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THE ECONOMICS OF MONEY AND MONETARY POLICY William D. Lastrapes

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Title: THE ECONOMICS OF MONEY AND MONETARY POLICY William D. Lastrapes


1
THE ECONOMICS OF MONEY AND MONETARY
POLICYWilliam D. Lastrapes
  • Terry at OxfordSummer 2008

2
The Nature of Money
  • The basic functions of money
  • medium of exchange
  • medium or unit of account, standard of value
  • With n goods, n(n-1)/2 relative prices.n 5 10
    relative prices with money, 5 prices n 100
    implies 4950 relative prices with money, 100
    prices

3
The Nature of Money
  • Money in the modern economy
  • Paper currency
  • Checking accounts
  • Stored-value (smart) cards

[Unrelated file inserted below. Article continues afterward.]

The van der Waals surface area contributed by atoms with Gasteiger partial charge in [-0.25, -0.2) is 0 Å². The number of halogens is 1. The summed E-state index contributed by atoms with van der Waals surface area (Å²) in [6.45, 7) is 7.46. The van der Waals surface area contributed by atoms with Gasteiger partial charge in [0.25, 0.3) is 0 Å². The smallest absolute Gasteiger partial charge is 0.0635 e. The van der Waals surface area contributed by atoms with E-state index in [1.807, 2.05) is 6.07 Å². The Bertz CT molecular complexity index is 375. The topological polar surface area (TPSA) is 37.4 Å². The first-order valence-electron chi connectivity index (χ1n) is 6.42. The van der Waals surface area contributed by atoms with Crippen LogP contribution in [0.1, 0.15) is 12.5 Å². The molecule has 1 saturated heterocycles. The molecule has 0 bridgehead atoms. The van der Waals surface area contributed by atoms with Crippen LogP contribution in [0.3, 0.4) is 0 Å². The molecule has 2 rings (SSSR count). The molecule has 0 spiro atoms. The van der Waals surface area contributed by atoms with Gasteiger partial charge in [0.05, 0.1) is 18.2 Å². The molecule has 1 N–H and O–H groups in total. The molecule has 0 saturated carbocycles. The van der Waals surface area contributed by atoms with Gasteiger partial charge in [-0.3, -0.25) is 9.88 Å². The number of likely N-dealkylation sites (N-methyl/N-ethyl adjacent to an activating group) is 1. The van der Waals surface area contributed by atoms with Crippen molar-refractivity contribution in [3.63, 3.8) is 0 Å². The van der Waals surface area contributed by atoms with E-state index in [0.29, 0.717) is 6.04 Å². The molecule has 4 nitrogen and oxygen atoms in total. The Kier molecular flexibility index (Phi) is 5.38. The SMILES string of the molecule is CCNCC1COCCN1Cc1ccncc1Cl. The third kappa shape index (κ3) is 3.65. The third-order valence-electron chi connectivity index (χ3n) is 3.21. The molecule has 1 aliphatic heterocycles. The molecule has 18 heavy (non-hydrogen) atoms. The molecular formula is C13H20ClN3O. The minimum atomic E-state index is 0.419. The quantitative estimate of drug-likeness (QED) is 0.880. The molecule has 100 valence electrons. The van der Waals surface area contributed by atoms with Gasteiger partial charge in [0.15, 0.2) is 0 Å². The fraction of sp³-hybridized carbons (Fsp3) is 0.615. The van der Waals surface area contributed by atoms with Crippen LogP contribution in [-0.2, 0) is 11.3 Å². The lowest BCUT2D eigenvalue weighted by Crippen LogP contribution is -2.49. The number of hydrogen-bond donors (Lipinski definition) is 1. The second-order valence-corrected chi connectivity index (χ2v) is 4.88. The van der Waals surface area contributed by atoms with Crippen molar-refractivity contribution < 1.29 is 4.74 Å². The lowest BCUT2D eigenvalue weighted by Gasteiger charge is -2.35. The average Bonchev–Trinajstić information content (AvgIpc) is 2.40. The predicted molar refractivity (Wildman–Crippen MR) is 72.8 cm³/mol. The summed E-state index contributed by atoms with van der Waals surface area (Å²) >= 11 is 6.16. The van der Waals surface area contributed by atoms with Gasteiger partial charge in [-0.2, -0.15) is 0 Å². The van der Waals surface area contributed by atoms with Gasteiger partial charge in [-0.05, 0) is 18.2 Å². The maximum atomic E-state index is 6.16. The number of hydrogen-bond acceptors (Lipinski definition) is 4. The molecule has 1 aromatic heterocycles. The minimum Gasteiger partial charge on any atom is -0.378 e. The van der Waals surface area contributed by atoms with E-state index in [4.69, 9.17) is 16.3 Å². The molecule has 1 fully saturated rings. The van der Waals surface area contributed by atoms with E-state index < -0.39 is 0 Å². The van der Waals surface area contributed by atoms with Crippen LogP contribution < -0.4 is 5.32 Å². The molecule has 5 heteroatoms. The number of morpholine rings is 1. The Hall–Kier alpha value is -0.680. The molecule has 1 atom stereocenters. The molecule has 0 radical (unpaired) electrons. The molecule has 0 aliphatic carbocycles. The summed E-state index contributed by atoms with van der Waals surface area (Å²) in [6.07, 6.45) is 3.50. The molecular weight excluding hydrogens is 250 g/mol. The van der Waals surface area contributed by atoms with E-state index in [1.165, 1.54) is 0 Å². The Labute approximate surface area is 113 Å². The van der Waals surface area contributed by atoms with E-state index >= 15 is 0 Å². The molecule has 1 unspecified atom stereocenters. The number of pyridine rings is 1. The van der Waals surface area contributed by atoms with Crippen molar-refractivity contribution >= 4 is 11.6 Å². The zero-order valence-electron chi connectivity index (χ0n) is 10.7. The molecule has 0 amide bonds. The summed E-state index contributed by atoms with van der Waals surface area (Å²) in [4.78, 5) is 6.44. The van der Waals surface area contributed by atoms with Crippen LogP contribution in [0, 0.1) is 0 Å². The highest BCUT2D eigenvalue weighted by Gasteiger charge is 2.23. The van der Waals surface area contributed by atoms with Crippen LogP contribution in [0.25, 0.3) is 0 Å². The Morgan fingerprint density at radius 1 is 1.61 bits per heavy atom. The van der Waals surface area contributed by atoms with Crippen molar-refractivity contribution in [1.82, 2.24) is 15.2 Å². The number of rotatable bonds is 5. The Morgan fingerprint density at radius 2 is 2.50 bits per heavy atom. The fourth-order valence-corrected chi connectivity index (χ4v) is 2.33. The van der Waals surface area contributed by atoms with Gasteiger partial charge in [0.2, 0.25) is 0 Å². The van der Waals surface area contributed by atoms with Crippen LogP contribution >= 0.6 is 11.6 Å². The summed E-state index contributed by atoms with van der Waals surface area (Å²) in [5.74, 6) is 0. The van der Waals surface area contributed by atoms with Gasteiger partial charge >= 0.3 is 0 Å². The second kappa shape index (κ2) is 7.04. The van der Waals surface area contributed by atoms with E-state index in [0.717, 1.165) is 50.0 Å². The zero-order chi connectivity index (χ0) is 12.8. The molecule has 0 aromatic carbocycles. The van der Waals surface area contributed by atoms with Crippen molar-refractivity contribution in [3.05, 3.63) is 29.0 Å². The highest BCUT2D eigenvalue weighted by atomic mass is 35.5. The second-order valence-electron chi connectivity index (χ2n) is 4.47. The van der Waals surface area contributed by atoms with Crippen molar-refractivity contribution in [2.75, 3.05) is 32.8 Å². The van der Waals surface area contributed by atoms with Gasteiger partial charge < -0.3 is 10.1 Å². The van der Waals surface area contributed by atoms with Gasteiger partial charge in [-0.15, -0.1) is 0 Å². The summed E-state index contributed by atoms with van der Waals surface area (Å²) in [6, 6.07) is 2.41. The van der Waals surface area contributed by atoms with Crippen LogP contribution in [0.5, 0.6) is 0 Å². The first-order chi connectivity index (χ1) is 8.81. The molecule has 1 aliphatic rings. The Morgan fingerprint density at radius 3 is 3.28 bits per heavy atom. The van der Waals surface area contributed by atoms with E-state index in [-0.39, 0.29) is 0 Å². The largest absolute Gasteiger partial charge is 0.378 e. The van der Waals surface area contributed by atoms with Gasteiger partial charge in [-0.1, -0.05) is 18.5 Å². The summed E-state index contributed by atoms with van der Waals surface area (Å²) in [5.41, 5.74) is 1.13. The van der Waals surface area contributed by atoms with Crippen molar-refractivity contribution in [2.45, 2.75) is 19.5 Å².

• Local currencies
  • http//www.berkshares.org/

Berkshares
4
The Nature of Money
  • Alternatives to money
  • CreditLiquid assetsGold and silver?

5
The Nature of Money
  • Alternatives to money
  • CreditLiquid assetsGold and silver?
  • Purchasing power of money and inflation
  • ...the number of monetary units (units of
    account) it takes to buy the average good or
    service in the economy.The price level is the
    reciprocal of the purchasing power of money.
    Inflation measures the rate of depreciation in
    value of money.

6
The Nature of Money
  • Suppose that gold serves as the medium of
    exchange, and ounces of gold are the unit of
    account. Lump all the other goods and services in
    the economy together in a basket. The purchasing
    power of gold is the amount of these baskets that
    can be purchased with an ounce of gold. Suppose
    that 1 ounce buys 1/10 of a basket. Then the
    price level the ounces of gold needed to buy
    one basket is 10 ounces. Finally, suppose that